Application and assessment of the standardized drought vulnerability index in the lower South Platte basin, Colorado, USA

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... Continuing, the six components are classified into four vulnerability categories (0-3 scale) according to their performance ( Table 2). The final vulnerability value per se is calculated by the average scaled value of the components following Equation (1) [22,29,86,97,98]. In this regard, the [29]; (b) Annual average mean temperature [29]. ...
... Continuing, the six components are classified into four vulnerability categories (0-3 scale) according to their performance ( Table 2). The final vulnerability value per se is calculated by the average scaled value of the components following Equation (1) [22,29,86,97,98]. In this regard, the SDVI adopts the mechanics of the Environmental Vulnerability Index that was developed by the South Pacific Geoscience Commission [90]. ...
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The degradation of natural resources at an intense rate creates serious problems in the environmental systems particularly with the compounding effects of climatic vagaries and changes. On the one hand, desertification is a crucial universal, mostly an anthropogenic environmental issue affecting soils all over the world. On the other hand, drought is a natural phenomenon in direct association with reduced rainfall in various spatial and temporal frames. Vulnerabilities to drought and desertification are complex processes caused by environmental, ecological, social, economic and anthropogenic factors. Particularly for the Mediterranean semi-arid conditions, where the physical and structural systems are more vulnerable, the abuse and overuse of the natural resources lead to their degradation and ultimately, if the current trends continue, to their marginalization. The scope of the current effort is trying to find any common drivers for the pressures of both processes. Thus, the vulnerabilities to drought and desertification are comparing by using the Standardized Drought Vulnerability Index (SDVI) and the Environmentally Sensitive Areas Index (ESAI). The indices are calculated from October 1983 to September 1996 in Greece. Greece is prone to desertification and it is often experiencing intense droughts, thus it presents an almost ideal case study area. The results may indicate that the most important factor for such procedures is the deficits in water resources, either due to lower than usually expected rainfall or to higher societal water demand.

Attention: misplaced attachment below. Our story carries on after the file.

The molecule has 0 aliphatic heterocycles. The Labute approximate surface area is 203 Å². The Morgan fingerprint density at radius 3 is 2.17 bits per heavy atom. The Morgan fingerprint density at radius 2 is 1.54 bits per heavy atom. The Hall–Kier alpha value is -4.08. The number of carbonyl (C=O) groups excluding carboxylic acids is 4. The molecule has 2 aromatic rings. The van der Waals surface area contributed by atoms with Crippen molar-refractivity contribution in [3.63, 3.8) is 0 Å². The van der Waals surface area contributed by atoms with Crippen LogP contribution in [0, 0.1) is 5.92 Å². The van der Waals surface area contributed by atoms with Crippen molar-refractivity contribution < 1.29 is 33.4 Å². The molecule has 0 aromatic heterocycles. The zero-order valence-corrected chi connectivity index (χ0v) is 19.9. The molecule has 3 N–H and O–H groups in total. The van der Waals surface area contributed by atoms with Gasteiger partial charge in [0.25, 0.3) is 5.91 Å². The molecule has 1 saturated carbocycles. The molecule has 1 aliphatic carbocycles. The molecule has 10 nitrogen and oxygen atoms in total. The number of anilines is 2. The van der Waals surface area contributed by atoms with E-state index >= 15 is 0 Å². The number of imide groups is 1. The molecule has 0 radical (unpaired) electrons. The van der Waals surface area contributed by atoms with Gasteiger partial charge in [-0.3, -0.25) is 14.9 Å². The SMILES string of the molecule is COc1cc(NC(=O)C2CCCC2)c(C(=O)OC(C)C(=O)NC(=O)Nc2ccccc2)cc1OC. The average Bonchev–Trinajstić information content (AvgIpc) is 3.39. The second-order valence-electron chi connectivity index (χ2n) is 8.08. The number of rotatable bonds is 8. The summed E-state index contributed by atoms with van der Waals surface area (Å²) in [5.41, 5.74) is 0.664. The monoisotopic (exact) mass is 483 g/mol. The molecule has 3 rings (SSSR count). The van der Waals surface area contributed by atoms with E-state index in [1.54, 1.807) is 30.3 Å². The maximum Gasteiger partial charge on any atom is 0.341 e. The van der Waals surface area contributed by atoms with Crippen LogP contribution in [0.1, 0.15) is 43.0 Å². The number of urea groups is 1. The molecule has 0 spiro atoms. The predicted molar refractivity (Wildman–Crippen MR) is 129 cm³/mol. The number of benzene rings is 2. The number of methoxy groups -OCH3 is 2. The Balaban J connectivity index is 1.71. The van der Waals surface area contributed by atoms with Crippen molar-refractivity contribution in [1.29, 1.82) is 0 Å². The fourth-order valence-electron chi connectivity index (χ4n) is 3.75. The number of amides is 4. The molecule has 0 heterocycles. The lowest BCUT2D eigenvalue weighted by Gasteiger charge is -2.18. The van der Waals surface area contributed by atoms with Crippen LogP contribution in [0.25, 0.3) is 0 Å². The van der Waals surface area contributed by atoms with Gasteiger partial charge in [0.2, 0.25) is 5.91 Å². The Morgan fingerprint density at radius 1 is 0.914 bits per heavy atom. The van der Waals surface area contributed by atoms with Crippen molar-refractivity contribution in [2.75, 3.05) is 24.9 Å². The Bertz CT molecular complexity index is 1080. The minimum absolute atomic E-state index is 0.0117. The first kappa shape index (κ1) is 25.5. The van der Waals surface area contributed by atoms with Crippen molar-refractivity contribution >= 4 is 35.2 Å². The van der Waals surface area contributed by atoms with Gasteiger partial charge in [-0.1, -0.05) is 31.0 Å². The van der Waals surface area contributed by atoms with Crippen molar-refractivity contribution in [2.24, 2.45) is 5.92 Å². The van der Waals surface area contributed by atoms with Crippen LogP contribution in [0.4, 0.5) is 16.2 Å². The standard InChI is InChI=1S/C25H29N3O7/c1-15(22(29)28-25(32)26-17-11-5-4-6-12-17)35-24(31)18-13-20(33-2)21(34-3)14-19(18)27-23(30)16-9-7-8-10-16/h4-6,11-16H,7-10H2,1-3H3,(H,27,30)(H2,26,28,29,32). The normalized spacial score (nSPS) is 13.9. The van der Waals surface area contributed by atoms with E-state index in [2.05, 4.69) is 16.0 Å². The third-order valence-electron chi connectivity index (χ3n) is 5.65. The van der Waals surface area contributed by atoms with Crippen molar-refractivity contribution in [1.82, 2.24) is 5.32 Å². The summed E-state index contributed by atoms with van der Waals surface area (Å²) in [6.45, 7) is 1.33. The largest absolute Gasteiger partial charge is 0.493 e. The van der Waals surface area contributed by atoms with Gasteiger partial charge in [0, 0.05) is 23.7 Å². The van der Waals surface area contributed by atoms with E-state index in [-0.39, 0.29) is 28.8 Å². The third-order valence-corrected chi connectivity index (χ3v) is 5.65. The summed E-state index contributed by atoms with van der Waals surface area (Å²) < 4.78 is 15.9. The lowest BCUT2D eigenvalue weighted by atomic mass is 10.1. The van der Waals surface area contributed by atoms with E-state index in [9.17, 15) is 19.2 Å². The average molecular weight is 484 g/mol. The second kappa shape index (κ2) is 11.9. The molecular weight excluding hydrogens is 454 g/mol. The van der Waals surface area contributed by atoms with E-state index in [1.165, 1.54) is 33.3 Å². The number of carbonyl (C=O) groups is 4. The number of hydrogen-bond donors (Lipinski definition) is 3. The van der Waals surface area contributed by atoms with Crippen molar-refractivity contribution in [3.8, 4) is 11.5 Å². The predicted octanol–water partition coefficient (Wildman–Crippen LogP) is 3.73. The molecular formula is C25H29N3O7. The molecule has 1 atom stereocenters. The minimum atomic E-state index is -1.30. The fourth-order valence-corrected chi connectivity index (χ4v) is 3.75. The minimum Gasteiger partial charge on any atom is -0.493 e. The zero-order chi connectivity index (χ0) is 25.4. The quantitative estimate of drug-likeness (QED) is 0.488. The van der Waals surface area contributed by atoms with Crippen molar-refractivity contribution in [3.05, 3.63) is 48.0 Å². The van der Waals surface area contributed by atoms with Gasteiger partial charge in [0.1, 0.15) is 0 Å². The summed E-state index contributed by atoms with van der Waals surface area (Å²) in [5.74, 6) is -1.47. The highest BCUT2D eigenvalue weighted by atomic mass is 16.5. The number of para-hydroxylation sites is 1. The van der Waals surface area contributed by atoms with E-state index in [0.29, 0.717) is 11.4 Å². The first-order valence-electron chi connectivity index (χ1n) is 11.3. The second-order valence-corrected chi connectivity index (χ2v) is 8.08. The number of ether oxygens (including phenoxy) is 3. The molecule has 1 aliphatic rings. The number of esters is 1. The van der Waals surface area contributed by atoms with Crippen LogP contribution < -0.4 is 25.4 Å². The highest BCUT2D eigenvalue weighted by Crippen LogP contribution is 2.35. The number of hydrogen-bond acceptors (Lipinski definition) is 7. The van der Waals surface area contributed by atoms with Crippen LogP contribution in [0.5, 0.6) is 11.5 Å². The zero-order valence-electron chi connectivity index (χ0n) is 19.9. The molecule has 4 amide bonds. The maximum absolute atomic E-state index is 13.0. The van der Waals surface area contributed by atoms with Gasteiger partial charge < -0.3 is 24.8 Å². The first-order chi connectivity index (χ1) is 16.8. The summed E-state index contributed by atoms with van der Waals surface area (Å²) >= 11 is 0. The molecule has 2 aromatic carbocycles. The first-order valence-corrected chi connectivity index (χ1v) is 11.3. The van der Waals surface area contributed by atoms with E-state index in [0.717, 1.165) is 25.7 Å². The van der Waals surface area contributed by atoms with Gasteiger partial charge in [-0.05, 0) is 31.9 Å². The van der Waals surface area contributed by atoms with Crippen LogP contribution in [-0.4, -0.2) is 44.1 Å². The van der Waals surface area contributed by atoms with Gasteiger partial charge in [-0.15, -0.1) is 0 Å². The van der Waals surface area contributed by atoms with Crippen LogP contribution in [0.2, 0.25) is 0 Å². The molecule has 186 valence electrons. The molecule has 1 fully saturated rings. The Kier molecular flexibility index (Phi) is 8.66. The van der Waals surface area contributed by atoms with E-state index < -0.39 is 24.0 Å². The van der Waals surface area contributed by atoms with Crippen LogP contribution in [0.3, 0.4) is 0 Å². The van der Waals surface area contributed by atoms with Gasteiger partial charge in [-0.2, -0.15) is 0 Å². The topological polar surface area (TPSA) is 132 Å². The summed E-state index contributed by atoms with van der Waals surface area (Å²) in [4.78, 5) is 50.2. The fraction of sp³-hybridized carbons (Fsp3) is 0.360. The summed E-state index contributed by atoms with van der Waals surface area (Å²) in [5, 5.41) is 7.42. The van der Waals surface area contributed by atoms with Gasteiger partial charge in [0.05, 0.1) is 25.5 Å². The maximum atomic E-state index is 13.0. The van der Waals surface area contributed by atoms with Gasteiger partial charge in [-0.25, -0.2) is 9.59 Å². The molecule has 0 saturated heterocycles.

Desertification constantly and diachronically manifested itself as one of the most critical environmental issues to be confronted and mitigated by society. This work presents the development of a land desertification risk Expert System (ES) for assessing the application of different land management practices by utilizing indicators through a desertification risk index (DRI). The DRI was developed by a desertification risk assessment framework generated in seventeen study sites worldwide. This assessment was performed through a methodological process incorporating indicators suited to a plethora of physical, social and economic characteristics. Then, the Desertification Risk Assessment Support Tool (DRAST) was created using the indicators' methodology in an effort to efficiently handle complexity and variability in soil and water resources management. To demonstrate DRAST's applicability, an independent data base of indicators was used, and the tool was employed in all the seventeen study sites. Five indicative sites, experiencing different desertification processes, are selected as key representatives of the methodological process implementation. Overall, the assessment depicted that DRAST performs appropriately in demarcating existing desertification risk as well as in portraying how the desertification risk changes after the application of pertinent mitigation actions. Thus, the current approach may lead towards a standardized procedure, which is using the advantages of information technology to assess the effectiveness of various land management practices and facilitate stakeholders and decision-makers to produce and implement timely and appropriate responses to combat desertification.